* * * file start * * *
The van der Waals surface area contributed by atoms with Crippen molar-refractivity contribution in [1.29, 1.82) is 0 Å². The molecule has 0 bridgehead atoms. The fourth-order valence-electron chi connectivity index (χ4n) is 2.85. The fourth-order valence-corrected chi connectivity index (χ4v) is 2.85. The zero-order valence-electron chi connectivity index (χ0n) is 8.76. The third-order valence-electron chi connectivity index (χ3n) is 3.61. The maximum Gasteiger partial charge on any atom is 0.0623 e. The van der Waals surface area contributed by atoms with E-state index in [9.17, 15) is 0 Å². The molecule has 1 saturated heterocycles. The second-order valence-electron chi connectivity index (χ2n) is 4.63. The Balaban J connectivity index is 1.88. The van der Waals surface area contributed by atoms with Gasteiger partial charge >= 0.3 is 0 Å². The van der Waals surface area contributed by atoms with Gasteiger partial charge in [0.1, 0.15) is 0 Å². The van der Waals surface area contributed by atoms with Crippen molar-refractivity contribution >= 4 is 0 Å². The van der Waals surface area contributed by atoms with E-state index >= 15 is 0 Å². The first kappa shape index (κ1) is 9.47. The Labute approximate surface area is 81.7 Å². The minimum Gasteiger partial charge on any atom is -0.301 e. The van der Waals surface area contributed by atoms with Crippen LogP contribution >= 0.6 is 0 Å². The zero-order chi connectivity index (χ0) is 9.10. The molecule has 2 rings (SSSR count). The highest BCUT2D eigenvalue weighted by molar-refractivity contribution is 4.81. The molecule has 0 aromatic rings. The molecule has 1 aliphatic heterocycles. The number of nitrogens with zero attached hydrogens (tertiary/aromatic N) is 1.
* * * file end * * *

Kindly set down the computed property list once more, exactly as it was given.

The van der Waals surface area contributed by atoms with Crippen molar-refractivity contribution in [1.29, 1.82) is 0 Å². The molecule has 0 bridgehead atoms. The fourth-order valence-electron chi connectivity index (χ4n) is 2.85. The fourth-order valence-corrected chi connectivity index (χ4v) is 2.85. The zero-order valence-electron chi connectivity index (χ0n) is 8.76. The third-order valence-electron chi connectivity index (χ3n) is 3.61. The maximum Gasteiger partial charge on any atom is 0.0623 e. The van der Waals surface area contributed by atoms with E-state index in [9.17, 15) is 0 Å². The molecule has 1 saturated heterocycles. The second-order valence-electron chi connectivity index (χ2n) is 4.63. The Balaban J connectivity index is 1.88. The van der Waals surface area contributed by atoms with Gasteiger partial charge >= 0.3 is 0 Å². The van der Waals surface area contributed by atoms with Gasteiger partial charge in [0.1, 0.15) is 0 Å². The van der Waals surface area contributed by atoms with Crippen molar-refractivity contribution >= 4 is 0 Å². The van der Waals surface area contributed by atoms with E-state index >= 15 is 0 Å². The first kappa shape index (κ1) is 9.47. The Labute approximate surface area is 81.7 Å². The minimum Gasteiger partial charge on any atom is -0.301 e. The van der Waals surface area contributed by atoms with Crippen LogP contribution >= 0.6 is 0 Å². The zero-order chi connectivity index (χ0) is 9.10. The molecule has 2 rings (SSSR count). The highest BCUT2D eigenvalue weighted by molar-refractivity contribution is 4.81. The molecule has 0 aromatic rings. The molecule has 1 aliphatic heterocycles. The number of nitrogens with zero attached hydrogens (tertiary/aromatic N) is 1.